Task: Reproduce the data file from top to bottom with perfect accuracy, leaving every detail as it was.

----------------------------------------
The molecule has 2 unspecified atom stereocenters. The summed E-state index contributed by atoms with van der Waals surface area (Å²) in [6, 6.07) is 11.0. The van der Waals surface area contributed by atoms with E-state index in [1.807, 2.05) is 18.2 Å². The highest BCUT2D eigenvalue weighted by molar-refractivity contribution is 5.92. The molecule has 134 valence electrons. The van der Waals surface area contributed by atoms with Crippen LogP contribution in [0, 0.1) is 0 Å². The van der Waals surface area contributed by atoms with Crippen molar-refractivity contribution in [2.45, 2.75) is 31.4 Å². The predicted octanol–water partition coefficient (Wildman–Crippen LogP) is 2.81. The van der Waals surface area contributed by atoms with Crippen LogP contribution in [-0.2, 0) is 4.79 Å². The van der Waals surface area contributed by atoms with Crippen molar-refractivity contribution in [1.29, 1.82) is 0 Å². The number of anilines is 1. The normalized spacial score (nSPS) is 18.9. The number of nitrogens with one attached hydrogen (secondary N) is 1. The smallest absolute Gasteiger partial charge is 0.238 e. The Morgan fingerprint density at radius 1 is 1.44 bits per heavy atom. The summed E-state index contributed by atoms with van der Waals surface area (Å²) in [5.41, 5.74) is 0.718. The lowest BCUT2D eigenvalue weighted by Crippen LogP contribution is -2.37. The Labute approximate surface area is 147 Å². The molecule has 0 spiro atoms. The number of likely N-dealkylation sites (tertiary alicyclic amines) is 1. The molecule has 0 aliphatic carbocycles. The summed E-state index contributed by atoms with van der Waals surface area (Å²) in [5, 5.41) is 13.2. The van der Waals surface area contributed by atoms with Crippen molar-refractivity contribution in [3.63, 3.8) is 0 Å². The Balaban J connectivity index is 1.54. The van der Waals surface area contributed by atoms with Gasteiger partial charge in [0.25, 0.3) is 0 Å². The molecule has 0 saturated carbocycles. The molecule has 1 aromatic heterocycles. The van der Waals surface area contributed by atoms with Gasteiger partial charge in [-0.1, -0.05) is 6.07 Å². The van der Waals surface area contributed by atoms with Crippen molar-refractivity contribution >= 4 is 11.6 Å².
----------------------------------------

The molecule has 2 unspecified atom stereocenters. The summed E-state index contributed by atoms with van der Waals surface area (Å²) in [6, 6.07) is 11.0. The van der Waals surface area contributed by atoms with E-state index in [1.807, 2.05) is 18.2 Å². The highest BCUT2D eigenvalue weighted by molar-refractivity contribution is 5.92. The molecule has 134 valence electrons. The van der Waals surface area contributed by atoms with Crippen LogP contribution in [0, 0.1) is 0 Å². The van der Waals surface area contributed by atoms with Crippen molar-refractivity contribution in [2.45, 2.75) is 31.4 Å². The predicted octanol–water partition coefficient (Wildman–Crippen LogP) is 2.81. The van der Waals surface area contributed by atoms with Crippen LogP contribution in [-0.2, 0) is 4.79 Å². The van der Waals surface area contributed by atoms with Crippen molar-refractivity contribution in [1.29, 1.82) is 0 Å². The number of anilines is 1. The normalized spacial score (nSPS) is 18.9. The number of nitrogens with one attached hydrogen (secondary N) is 1. The smallest absolute Gasteiger partial charge is 0.238 e. The Morgan fingerprint density at radius 1 is 1.44 bits per heavy atom. The summed E-state index contributed by atoms with van der Waals surface area (Å²) in [5.41, 5.74) is 0.718. The lowest BCUT2D eigenvalue weighted by Crippen LogP contribution is -2.37. The Labute approximate surface area is 147 Å². The molecule has 0 spiro atoms. The number of likely N-dealkylation sites (tertiary alicyclic amines) is 1. The molecule has 0 aliphatic carbocycles. The summed E-state index contributed by atoms with van der Waals surface area (Å²) in [5, 5.41) is 13.2. The van der Waals surface area contributed by atoms with Crippen molar-refractivity contribution in [3.63, 3.8) is 0 Å². The Balaban J connectivity index is 1.54. The van der Waals surface area contributed by atoms with Gasteiger partial charge in [0.25, 0.3) is 0 Å². The molecule has 0 saturated carbocycles. The molecule has 1 aromatic heterocycles. The van der Waals surface area contributed by atoms with Gasteiger partial charge in [-0.1, -0.05) is 6.07 Å². The van der Waals surface area contributed by atoms with Crippen molar-refractivity contribution >= 4 is 11.6 Å².